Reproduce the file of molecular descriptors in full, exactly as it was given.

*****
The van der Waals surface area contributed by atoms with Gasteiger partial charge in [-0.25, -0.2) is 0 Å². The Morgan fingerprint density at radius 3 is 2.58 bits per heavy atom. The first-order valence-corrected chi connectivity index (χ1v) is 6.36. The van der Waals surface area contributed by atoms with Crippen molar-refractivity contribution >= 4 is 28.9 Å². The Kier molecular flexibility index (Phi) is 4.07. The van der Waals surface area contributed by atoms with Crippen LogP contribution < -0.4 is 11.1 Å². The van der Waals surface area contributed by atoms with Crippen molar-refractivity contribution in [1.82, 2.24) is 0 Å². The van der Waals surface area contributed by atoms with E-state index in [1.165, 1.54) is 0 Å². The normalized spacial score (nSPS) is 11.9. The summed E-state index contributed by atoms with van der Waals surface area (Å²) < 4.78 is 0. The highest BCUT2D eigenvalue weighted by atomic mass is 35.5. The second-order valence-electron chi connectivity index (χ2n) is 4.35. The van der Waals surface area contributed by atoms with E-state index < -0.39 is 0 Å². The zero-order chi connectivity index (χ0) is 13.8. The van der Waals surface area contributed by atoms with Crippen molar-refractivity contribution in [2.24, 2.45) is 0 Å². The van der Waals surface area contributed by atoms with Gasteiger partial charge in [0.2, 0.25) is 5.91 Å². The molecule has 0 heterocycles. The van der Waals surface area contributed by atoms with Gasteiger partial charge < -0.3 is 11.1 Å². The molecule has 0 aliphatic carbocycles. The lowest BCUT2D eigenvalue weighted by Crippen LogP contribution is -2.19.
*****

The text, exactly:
The van der Waals surface area contributed by atoms with Gasteiger partial charge in [-0.25, -0.2) is 0 Å². The Morgan fingerprint density at radius 3 is 2.58 bits per heavy atom. The first-order valence-corrected chi connectivity index (χ1v) is 6.36. The van der Waals surface area contributed by atoms with Crippen molar-refractivity contribution >= 4 is 28.9 Å². The Kier molecular flexibility index (Phi) is 4.07. The van der Waals surface area contributed by atoms with Crippen LogP contribution < -0.4 is 11.1 Å². The van der Waals surface area contributed by atoms with Crippen molar-refractivity contribution in [1.82, 2.24) is 0 Å². The van der Waals surface area contributed by atoms with E-state index in [1.165, 1.54) is 0 Å². The normalized spacial score (nSPS) is 11.9. The summed E-state index contributed by atoms with van der Waals surface area (Å²) < 4.78 is 0. The highest BCUT2D eigenvalue weighted by atomic mass is 35.5. The second-order valence-electron chi connectivity index (χ2n) is 4.35. The van der Waals surface area contributed by atoms with E-state index < -0.39 is 0 Å². The zero-order chi connectivity index (χ0) is 13.8. The van der Waals surface area contributed by atoms with Crippen molar-refractivity contribution in [2.24, 2.45) is 0 Å². The van der Waals surface area contributed by atoms with Gasteiger partial charge in [0.2, 0.25) is 5.91 Å². The molecule has 0 heterocycles. The van der Waals surface area contributed by atoms with Gasteiger partial charge < -0.3 is 11.1 Å². The molecule has 0 aliphatic carbocycles. The lowest BCUT2D eigenvalue weighted by Crippen LogP contribution is -2.19.